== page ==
I think this film will continue to be around for a long time to come.
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8 of 8 people found the following review helpful By Douglas S. Wood on January 9, 2010
Format: DVD
This documentary film about a 1968 football game between rivals Harvard and Yale is great fun and also opens a little window on "The Sixties" (which really went from around 1965 to 1974 as one of the players points out). Filmmaker Kevin Rafferty (The Atomic Cafe (Collector's Edition)) tracked down Harvard and Yale players some four decades after the game and skillfully mixes game footage with the player interviews. The result is 73 captivating minutes of sports, social commentary, and even celebrity watching.

How is a tie a win? Both teams were unbeaten going into the final game of the year, but Yale had future Dallas Cowboy star Calvin Hill and a number 16 ranking in the polls (Yale? 16th in the land?!). Yale goes out to a big lead and has the game well in hand until odd things begin to happen. Still down 29-13 with a minute to play, Harvard manages to score two touchdowns plus two two-point conversions in the final 42 seconds to "win" the game, 29-29. (Harvard was aided by Yale's astonishing lack of an onside kick return play that helped Harvard regain possession of the ball and begin its final drive.)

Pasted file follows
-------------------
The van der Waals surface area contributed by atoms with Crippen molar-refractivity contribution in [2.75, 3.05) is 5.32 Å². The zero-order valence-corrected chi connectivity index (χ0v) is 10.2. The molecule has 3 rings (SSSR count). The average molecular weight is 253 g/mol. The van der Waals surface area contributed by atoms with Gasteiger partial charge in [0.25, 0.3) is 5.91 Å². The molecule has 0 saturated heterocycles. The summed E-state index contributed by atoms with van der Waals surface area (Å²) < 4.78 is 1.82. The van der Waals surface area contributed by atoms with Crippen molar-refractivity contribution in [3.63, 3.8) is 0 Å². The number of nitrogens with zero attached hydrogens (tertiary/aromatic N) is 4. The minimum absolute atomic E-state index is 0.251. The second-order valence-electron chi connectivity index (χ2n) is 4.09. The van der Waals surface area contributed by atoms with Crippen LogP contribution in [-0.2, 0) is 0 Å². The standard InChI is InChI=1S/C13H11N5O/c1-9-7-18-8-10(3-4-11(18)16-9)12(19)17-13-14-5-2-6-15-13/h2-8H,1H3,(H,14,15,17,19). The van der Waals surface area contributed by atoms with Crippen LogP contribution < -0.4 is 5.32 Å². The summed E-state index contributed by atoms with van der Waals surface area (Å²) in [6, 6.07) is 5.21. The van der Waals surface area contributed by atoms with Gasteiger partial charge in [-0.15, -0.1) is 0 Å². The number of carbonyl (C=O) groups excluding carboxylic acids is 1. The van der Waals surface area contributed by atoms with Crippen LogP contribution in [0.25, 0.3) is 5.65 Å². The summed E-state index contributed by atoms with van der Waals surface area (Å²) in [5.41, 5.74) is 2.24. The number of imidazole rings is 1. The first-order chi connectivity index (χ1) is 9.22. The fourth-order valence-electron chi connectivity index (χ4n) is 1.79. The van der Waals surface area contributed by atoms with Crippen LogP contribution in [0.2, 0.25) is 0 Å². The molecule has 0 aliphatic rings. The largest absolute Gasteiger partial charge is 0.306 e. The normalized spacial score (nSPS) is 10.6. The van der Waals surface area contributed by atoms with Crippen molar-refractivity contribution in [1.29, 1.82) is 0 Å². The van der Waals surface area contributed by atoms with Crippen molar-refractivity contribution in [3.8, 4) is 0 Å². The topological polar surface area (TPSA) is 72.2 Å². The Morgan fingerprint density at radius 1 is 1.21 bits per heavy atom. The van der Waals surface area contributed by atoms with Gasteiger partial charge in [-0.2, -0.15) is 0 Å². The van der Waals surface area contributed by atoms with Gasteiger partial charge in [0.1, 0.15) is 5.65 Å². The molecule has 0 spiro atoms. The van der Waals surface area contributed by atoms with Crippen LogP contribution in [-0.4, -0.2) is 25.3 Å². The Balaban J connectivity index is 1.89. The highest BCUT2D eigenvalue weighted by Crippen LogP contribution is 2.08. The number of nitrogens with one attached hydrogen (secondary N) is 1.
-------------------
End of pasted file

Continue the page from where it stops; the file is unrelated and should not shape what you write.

Football aside, the film features Tommie Lee Jones (No Country for Old Men), then an all-conference lineman for Harvard and Al Gore's roommate! Yale's QB, Brian Dowling was the inspiration for Doonesbury's B.D. And George W. Bush gets a mention for hanging from the goal posts in a state of inebriation after an earlier Yale win at Princeton. Another player (now bald on top and thick in the middle) was dating a shy and reserved Meryl Streep. The Vietnam War always in the background and sometimes took center stage - at least at Harvard.
Read more ›
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7 of 7 people found the following review helpful By Eclect on August 17, 2009
Format: DVD Verified Purchase